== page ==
Back in 1960, singer Helen Merrill had a bad romantic breakup and escaped to Rome. She was invited to record there by pianist Romano Mussolini, whom she had met at a jazz festival in Belgium. So she broke her Atlantic contract and moved to Italy, where she became a "little star." But, as Helen told me during an interview in 2009, she didn't know what to do with the stardom. During this two-year period of emotional grief and recuperation, Helen recorded one of her finest albums that's easily on par with her recordings with Clifford Brown (Helen Merrill and the Clifford Brown Sextet) and Gil Evans (Dream of You).
The 1960 album—Parole e Musica—has just been reissued by Rearward, an Italian label, and features standards arranged by pianist Piero Umiliani. But Words and Music, as it's known in English, has an interesting twist. Ballads like Autumn in New York, These Foolish Things and When Your Lover Is Gone are preceded by about a minute of eager, romantic Italian narration by Fernando Cajati followed by Helen's glorious, breathy vocal. It's as if Cajati's voice is whispering something in Helen's ear at a cafe and the songs are her response. Or that Cajati's voice is more of an echo—a romantic reminder of better times, which prompts Helen to sing out her heartbreak.
Helen's voice here is at its absolute peak, delivered with soaring grace and her signature whisper technique. There's such vulnerability and tenderness that you feel as if she's singing just for you. In 2009, during our conversation, I asked Helen about any connection between her breathy phrasing and Miles Davis's trumpet:
"Miles used to love my sound and always came to hear me sing. We were dear friends. He told me he loved my whisper sounds. That's a technique I used by getting up real close to the microphone. I'd sing almost in a whisper, which created a very intimate sound. I developed this by listening to my voice and trying different things with the mikes."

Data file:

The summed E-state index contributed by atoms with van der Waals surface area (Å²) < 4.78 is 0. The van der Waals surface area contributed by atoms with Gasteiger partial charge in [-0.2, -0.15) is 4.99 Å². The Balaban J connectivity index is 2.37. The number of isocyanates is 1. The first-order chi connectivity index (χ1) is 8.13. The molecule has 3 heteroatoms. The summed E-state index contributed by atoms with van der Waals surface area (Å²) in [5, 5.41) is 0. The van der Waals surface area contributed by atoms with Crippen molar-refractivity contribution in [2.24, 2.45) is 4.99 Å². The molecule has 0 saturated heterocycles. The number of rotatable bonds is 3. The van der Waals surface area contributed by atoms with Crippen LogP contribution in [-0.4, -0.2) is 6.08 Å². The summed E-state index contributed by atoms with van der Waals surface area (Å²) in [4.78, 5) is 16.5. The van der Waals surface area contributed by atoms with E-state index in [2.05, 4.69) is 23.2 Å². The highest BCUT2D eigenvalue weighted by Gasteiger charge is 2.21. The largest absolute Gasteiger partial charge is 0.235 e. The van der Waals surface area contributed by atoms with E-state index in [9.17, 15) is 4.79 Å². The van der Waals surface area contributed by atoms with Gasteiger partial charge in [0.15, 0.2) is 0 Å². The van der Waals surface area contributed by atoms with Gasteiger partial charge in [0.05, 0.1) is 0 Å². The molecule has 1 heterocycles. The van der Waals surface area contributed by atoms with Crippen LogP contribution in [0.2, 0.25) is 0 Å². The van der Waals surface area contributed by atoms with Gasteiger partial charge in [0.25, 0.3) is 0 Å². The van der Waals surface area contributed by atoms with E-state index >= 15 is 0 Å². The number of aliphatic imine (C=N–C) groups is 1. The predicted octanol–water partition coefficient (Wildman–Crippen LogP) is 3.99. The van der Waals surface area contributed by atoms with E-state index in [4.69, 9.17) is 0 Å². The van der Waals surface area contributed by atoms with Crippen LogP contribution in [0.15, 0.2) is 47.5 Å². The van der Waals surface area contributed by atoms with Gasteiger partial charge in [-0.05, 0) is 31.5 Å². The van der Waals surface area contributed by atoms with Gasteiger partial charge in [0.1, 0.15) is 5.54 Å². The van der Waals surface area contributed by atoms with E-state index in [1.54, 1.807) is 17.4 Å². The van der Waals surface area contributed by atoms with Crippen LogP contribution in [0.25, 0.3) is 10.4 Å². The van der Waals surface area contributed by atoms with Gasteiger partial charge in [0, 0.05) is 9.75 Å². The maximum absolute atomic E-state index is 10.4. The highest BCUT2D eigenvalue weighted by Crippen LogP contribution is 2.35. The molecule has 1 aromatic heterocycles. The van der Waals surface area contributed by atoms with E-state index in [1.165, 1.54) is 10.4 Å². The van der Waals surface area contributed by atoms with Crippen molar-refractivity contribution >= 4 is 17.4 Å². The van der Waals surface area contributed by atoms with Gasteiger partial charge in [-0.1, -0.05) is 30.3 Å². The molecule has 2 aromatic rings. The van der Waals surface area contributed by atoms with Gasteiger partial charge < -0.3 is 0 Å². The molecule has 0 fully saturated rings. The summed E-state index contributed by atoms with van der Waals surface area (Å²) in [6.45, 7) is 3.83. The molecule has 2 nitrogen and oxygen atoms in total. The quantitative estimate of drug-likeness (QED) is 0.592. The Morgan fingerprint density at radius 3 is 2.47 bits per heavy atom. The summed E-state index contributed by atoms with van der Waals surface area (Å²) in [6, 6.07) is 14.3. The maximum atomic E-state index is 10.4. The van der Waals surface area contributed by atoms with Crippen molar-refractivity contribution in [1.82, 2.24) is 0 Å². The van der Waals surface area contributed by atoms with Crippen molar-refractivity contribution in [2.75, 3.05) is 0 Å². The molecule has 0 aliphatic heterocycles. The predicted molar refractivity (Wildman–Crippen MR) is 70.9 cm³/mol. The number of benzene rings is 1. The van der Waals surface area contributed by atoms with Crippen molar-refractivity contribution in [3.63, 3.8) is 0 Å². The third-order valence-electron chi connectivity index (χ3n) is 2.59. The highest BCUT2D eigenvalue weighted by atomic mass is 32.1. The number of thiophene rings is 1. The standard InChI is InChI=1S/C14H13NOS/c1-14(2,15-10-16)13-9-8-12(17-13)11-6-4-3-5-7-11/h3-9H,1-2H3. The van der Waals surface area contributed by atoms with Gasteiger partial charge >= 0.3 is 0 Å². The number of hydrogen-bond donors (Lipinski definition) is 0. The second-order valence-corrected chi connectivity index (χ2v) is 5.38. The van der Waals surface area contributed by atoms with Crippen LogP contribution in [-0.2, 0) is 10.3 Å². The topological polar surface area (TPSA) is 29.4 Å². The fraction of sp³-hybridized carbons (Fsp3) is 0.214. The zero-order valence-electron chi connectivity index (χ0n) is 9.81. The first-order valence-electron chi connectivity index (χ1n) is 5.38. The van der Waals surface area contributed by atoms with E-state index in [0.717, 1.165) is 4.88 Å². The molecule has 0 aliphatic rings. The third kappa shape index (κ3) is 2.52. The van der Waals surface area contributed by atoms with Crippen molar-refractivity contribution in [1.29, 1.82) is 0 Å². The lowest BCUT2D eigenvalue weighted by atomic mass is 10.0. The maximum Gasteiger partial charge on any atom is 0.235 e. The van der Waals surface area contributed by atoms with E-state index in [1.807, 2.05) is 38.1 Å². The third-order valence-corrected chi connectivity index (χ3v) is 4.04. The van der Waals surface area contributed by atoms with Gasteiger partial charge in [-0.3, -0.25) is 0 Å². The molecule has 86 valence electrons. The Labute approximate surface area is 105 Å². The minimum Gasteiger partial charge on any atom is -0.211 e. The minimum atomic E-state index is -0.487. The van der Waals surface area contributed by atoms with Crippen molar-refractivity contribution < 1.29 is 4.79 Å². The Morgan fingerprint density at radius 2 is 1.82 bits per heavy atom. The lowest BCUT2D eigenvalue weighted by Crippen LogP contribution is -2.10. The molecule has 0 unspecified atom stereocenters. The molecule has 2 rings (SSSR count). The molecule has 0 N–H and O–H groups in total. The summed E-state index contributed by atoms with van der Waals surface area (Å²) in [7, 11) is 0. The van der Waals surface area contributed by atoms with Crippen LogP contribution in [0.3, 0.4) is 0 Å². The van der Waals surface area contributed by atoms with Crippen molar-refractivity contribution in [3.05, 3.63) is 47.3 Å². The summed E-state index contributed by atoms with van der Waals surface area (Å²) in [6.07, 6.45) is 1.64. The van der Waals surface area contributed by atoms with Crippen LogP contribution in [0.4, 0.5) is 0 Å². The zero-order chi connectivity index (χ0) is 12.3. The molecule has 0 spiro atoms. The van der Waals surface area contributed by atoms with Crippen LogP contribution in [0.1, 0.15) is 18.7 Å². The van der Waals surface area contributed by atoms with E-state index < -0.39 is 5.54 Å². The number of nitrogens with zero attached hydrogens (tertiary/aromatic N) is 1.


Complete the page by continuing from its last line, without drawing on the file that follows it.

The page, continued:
The beauty of Helen's voice rests in her soul and feeling. Unlike most singers of the era who harbored pop ambitions or were corralled into recording pop albums by producers, Helen always remained a pure jazz singer, and her voice was considered a jazz instrument by all of the legends who recorded with her. Parole e Musica captures Helen at a fragile time, singing her heart out on familiar songs just as her heart was breaking and mending.
JazzWax note: To read my five-part interview with Helen, go here. This will take you to Part 1. For additional parts, scroll up above the red date for the link.
JazzWax tracks: You'll find Helen Merrill's Parole e Musica here. Past versions of this release bundled Cajati's narration with Helen's vocal on the same track. Here, they are separated, which gives you the option of listening all the way through or just jumping to the vocal. Personally, I never listen to this album without Cajati's voice tracks. The other albums recorded include tracks for the movie Smog (go here) and assorted projects that are now out of print.
JazzWax clip: Here's When Your Lover Has Gone, with Fernando Cajati narrating and Helen Merrill singing, with Nino Rosso on trumpet...
Here's These Foolish Things—a vocal masterpiece. Dig Helen's breath control and phrasing...